I just joined the forum. I have spent the past year working on a
documentary about women working in survival sex in Vancouver, Canada.
Between 1986 and 2002 sixty-eight women virtually disappeared from a
tiny area in the dowtown eastside. However, for a variety of reasons,
a full-scale investigation was not launched until 2000.
My major problem is one of ethics. There are three major advocacy
groups that service women in the area. In order for them to
participate in the film and to assist us in anyway, they demand that
women working in the sex trade that agree to participate in the
documentary be paid an honorarium. This is my first film but it is my
understanding that documentary participants should not be paid. We
are about half way through filming and while several people have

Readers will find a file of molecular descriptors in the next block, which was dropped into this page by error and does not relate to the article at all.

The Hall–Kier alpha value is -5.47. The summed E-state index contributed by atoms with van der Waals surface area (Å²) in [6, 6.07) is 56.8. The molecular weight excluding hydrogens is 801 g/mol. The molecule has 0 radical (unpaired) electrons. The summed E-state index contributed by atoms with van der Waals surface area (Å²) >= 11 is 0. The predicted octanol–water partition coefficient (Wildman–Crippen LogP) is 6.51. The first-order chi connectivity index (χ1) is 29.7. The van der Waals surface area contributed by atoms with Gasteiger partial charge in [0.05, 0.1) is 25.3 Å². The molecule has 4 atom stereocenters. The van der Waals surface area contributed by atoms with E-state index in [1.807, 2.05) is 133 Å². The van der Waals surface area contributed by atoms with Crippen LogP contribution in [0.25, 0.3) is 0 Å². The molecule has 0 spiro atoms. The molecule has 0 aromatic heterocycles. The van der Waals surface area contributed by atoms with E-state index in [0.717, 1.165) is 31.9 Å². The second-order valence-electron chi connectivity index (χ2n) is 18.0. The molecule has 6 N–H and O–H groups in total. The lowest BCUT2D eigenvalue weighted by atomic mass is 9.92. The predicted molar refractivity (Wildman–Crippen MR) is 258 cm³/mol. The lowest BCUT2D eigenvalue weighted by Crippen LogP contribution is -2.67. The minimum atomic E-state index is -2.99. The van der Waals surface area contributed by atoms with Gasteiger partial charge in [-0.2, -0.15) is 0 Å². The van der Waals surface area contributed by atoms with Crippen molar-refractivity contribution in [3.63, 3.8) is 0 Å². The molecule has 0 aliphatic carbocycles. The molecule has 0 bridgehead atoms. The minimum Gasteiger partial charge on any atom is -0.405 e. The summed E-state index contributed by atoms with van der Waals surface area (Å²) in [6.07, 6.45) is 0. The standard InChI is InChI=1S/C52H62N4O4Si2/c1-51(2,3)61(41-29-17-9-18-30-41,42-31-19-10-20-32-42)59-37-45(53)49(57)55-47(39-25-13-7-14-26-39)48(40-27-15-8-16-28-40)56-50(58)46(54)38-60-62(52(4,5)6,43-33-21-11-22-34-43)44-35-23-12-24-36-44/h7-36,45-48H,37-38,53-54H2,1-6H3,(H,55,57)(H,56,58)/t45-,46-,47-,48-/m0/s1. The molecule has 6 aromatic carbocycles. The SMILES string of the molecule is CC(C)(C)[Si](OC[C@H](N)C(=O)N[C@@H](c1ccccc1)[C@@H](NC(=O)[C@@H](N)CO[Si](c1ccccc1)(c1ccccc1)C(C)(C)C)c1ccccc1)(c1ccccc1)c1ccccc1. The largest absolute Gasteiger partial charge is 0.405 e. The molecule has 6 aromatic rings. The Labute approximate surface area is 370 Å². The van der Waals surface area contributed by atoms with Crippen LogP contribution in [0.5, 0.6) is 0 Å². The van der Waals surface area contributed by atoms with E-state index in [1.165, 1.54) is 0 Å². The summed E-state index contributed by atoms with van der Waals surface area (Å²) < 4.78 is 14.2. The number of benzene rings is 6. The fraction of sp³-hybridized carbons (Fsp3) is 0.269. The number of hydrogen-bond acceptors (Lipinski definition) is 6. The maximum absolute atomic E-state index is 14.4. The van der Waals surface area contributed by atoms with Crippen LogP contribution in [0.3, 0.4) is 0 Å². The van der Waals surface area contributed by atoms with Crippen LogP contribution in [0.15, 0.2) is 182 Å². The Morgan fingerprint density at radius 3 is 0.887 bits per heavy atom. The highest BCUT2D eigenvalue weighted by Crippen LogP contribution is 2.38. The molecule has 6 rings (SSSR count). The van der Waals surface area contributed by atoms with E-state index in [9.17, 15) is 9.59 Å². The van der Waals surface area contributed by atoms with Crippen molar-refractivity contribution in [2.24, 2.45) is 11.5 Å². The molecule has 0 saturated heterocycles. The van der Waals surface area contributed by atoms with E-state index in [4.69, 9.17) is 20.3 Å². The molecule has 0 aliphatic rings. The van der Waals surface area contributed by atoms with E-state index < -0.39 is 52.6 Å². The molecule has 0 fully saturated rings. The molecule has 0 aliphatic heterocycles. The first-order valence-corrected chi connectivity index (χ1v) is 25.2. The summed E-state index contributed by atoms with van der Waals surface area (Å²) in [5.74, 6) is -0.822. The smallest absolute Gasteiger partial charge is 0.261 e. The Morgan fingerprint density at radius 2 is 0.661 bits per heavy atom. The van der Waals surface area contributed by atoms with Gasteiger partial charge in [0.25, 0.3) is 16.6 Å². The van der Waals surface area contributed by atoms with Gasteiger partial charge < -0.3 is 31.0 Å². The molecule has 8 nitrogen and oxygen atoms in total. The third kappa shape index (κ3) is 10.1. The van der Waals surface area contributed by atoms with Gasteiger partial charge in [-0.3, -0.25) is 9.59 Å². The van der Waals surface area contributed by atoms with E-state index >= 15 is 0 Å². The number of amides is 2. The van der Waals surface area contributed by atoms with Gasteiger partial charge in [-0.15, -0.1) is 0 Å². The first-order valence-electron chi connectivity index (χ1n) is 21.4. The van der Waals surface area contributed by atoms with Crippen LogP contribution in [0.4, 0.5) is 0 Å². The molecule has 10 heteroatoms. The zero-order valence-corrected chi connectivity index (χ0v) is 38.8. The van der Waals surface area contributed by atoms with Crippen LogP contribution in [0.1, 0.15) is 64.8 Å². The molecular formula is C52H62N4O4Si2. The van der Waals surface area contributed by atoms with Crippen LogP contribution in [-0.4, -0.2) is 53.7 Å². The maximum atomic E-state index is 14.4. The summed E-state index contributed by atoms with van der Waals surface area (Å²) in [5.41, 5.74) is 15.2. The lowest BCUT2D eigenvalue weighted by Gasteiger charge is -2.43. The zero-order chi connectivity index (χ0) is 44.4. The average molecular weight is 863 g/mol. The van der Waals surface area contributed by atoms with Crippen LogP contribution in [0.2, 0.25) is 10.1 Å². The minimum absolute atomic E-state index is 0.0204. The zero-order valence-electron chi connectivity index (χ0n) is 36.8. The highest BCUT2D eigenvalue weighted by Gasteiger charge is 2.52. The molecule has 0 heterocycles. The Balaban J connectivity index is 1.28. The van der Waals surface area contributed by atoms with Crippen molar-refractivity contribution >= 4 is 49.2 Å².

participated in the film, the women that are actually still on the
street have been paid an honorarium thus far. Are honorariums ever
acceptable? If we want to find a market and have the film be
considered credible, can we use any of the footage that women were
given an honorarium for?
My concern is this: people will think that we exploited these very
poor and most often addicted women by offering them "easy" money to
be interviewed (without showing their faces or using their real
names). Yet without the support of the advocacy agencies, we really
would not have been able to get anything done; also because we have
met most of the women while they are working on the street, offering
an honorarium shows them that we respect that they are, in fact,
working and that their time is valuable. Any advice or insight would
be greatly appreciated!